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Reading: The State of the Art, 3
Reading: The State of the Art, 3

Reading: The State of the Art, 3

The Pope Center‘s Clarion Call has posted Mr. Bertonneau‘s third and final installment of his series “What, Me Read?” I don’t have time to write about it now; I have not even read it. But here’s an excerpt:
Some writing specialists excuse bad writing on the hopeful supposition that a gap exists between cognition and expression—similar to the way a stroke victim can have a complex thought, but cannot properly verbalize it. That is, students who write badly nevertheless know what they want to say, or what they have read, as well as anyone else. I have concluded that no evidence supports this postulate. Having no other means to discern cognition than through its expression, one must take as a given that expression is cognition. Defective writing, unlike the stroke victim’s aphasia, reveals more than mere awkwardness of expression; it reveals the confusions that becloud both the act of reading and the subsequent attempt at a mental sorting out of the narrative. The individual who cannot see things clearly cannot think about them clearly. Likewise those who cannot make sense of stories, which represent cause and effect in the human world, will have difficulty making sense of the actual human world, to which stories refer.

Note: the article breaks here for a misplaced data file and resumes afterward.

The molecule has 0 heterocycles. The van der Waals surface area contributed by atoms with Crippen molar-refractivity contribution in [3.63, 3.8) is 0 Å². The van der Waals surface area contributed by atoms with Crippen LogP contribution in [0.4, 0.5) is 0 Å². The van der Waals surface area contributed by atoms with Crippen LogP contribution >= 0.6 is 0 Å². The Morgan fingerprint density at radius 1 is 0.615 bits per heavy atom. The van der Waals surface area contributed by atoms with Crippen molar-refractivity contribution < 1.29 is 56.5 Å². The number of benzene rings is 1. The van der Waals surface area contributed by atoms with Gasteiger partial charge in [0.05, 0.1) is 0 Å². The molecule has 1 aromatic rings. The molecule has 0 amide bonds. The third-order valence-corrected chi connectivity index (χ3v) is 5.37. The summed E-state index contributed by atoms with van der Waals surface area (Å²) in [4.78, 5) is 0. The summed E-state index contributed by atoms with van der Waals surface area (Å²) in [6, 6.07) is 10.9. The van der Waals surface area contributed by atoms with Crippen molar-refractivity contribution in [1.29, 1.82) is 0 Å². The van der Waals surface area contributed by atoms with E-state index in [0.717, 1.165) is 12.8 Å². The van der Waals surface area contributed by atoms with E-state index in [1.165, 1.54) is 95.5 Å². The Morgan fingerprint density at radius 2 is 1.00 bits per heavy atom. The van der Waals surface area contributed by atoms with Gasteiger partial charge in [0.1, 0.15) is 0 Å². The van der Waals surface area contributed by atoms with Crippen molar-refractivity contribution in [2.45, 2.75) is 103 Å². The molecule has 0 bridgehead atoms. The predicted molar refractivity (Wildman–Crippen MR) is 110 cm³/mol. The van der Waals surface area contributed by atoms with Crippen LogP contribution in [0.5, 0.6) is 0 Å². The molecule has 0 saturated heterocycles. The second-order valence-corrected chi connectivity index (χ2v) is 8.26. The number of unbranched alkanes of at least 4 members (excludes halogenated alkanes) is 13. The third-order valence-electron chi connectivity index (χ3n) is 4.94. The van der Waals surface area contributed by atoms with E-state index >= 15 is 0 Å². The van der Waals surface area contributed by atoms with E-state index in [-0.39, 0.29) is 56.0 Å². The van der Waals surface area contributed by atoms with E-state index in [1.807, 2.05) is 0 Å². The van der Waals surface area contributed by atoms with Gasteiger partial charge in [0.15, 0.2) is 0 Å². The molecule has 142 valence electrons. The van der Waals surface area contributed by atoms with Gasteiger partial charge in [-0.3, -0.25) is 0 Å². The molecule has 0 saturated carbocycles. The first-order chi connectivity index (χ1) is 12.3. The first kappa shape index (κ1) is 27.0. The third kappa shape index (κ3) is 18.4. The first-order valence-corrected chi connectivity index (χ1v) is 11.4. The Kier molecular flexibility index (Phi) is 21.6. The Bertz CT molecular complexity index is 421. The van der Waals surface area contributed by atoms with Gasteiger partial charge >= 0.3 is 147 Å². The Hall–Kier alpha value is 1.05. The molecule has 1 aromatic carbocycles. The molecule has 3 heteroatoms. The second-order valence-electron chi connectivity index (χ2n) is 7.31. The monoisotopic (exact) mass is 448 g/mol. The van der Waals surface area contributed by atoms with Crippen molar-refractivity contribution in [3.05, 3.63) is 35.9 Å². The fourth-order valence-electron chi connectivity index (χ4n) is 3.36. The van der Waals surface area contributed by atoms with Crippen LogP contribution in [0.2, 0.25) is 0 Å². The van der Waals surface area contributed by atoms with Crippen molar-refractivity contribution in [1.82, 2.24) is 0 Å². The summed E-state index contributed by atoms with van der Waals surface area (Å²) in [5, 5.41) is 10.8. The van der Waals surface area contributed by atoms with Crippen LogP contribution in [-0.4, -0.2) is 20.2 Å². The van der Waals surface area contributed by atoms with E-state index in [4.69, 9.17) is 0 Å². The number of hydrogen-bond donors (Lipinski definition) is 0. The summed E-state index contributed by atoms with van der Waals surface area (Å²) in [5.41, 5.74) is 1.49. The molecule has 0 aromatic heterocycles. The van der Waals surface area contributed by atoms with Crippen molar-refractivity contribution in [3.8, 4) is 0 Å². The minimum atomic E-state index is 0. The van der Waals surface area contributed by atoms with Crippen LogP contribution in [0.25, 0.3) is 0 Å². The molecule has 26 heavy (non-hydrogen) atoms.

That ought to whet your curiosity. I’d tend to agree with him. Without years of experience teaching, without years of experience teaching myself, and without familiarity with philosophy, I would not have been able to come to this conclusion. I’ll explain in later posts.

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